• Lisa D. - February 15, 2017 - 10:16 PM

    Hi Laurel,

    That kitchen by Stephanie Stokes is truly a fabulous kitchen, whether you are talking small or large, and I agree with you – super large kitchens don’t do it for me either. It just means you have to take more steps to accomplish your tasks. As always, thanks for the wonderful post.ReplyCancel

    • Laurel Bern - February 15, 2017 - 10:57 PM

      Hi Lisa,

      I couldn’t agree more. I do prefer square-ish small kitchens to galley style. Mine is the later, but not a rectangle. It’s actually a trapezoid!ReplyCancel

  • Angela Toledo - February 15, 2017 - 10:04 PM

    ADORE Shalini’s kitchen with the glass shelves in front of the mirror!! Superb. Will have to file that one for a future dream kitchen remodel. Thank you for the great eye candy par excellence!ReplyCancel

    • Laurel Bern - February 15, 2017 - 10:51 PM

      Hi Angela,

      I love it too! And that glass shelf is my favorite part. It’s so pretty!ReplyCancel

  • Liese Sadler - February 15, 2017 - 9:43 PM

    It would be lovely to spend a day baking in many of these beautiful kitchens. I love small after spending 6 years sailing. Then all I had to do was turn round, everything to hand. Lately we tore out the original 1960 kitchen in our current rancher, made it smaller, put in only lower cabinets with drawers and 1 shelf across main wall to carry the handmade pottery plates, bowls, & mugs. I cook everyday without an extractor fan over the range, no problems.ReplyCancel

    • Laurel Bern - February 15, 2017 - 10:51 PM

      Hi Liese,

      It all sounds wonderful! Thanks for sharing!ReplyCancel

  • Joanna - February 15, 2017 - 9:40 PM

    The kitchen, with the family crest on the floor, is the most darling of kitchens. I’ve never had to work in a space so small, but if I had to, this one looks very efficient and pretty.ReplyCancel

    • Laurel Bern - February 15, 2017 - 9:43 PM

      Hi Joanna,

      I agree and it really is what one is used to. For Manhattan this is not a small kitchen! In fact, I would say, larger than average.ReplyCancel

  • Lorene Bastulli - February 15, 2017 - 9:39 PM

    What is the average size of a walk in closet for husband and wife today. Of course scaling down the stuff. What is all we really need? I am in a 1940’s home in Shaker Heights Ohio. I need to do the Master Bath and need to utilize my closet space well. It is what I call a Donna Reed house. Closet with dressing table and one 6ft. closet and semanier that is poorly located.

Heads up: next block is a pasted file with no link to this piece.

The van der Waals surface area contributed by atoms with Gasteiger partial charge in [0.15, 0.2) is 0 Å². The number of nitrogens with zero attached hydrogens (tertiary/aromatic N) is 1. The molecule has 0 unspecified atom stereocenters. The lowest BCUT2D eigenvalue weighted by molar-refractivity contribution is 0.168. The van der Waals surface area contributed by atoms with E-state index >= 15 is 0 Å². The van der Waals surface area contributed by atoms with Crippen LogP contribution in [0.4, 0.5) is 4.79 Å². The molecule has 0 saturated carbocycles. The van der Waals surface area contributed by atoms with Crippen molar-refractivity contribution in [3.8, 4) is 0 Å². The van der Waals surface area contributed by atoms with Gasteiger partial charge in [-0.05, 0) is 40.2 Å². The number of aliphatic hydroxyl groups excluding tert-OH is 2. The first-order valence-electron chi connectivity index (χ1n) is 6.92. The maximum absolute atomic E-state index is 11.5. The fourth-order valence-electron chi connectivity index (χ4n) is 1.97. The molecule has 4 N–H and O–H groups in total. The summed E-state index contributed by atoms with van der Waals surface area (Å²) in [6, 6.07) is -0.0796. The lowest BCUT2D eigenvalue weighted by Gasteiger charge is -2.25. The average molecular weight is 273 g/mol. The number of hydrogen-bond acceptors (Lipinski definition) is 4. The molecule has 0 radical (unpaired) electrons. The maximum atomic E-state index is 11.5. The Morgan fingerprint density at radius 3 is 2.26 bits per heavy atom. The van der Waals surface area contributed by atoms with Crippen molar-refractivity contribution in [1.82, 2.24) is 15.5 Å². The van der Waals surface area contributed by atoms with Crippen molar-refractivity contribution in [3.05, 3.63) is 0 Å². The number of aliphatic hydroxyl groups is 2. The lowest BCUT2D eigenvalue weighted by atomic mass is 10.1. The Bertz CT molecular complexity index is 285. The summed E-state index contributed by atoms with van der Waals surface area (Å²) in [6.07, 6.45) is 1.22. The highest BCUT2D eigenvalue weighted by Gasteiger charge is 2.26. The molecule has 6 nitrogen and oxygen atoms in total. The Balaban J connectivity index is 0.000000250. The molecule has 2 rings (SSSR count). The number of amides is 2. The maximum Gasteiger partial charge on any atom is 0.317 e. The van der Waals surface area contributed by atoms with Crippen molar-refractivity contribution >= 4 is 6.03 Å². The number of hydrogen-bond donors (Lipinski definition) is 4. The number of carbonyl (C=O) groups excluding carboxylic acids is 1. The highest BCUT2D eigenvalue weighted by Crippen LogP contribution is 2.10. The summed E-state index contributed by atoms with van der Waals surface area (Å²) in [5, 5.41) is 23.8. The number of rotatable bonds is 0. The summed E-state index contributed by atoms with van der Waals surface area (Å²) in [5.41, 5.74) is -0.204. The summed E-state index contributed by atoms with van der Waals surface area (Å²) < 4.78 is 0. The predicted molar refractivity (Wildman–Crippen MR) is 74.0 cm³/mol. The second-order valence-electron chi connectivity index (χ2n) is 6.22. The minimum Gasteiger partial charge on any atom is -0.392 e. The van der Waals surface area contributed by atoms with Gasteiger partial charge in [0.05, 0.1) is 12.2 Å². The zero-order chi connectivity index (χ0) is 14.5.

HelpReplyCancel

    • Laurel Bern - February 15, 2017 - 9:42 PM

      Well Lorene, it depends on who you ask. Where I live, the average walk-in closet is larger than some apartments in Tokyo. If I were in your situation, I would consult a local closet person who could better advise you on what most people are wanting in your area. ReplyCancel

  • Lorene Bastulli - February 15, 2017 - 9:31 PM

    HI Laurel,
    I like this last kitchen but I think the sink should have been under the window and cooktop to the right with the dishwasher to the left. That would have left a full countertop open for serving or prep and the cook top on the right would have been easy peasy for availability to the sink during prep and cook. Of course this is my preference for a cook’s kitchen. cooktop and sink close or on same wall or on same side around the corner counter.ReplyCancel

    • Luiza - February 16, 2017 - 8:51 AM

      Ha! This is exactly what I thought when I saw that picture. I guess this is my tip for small kitchens — cook often! That will also save you on fridge and cabinet space. I see friends with stuff bursting out of their kitchen cupboards and a second fridge in the garage, and it’s mostly non-perishables or drinks. Buy fresh, cook often, stop snacking! (that’s my grandmother’s voice in my head…) and you’ll need smaller kitchens all around. Oh, and my second tip for small kitchens is use the corners. Lazy susan cabinets rule.ReplyCancel

      • Laurel Bern - February 16, 2017 - 9:41 AM

        Thank you Luiza. I came very close to saying, “stop feeding your kids all of that crap!” So, I’m glad that you said something similar but in a more genteel way!ReplyCancel

    • Laurel Bern - February 15, 2017 - 9:40 PM

      Hi Lorene,

      That makes sense, but it might’ve been a matter of plumbing? It’s an old building in Manhattan and I’m sure there are restrictions, etc. But that is just conjecture. ReplyCancel

      • Naomi - February 16, 2017 - 12:15 AM

        I like this layout. A counter-clockwise circle of: remove food from refrigerator, wash, prep, cook. Obviously this kitchen is beautiful too but in function it reminds me of a galley kitchen I had in one of those postwar white brick buildings. It was a really narrow space with one line of fridge, counter, sink, counter, stove. One day I realized this was a dream kitchen in terms of utility even though it was tiny and less than attractive.ReplyCancel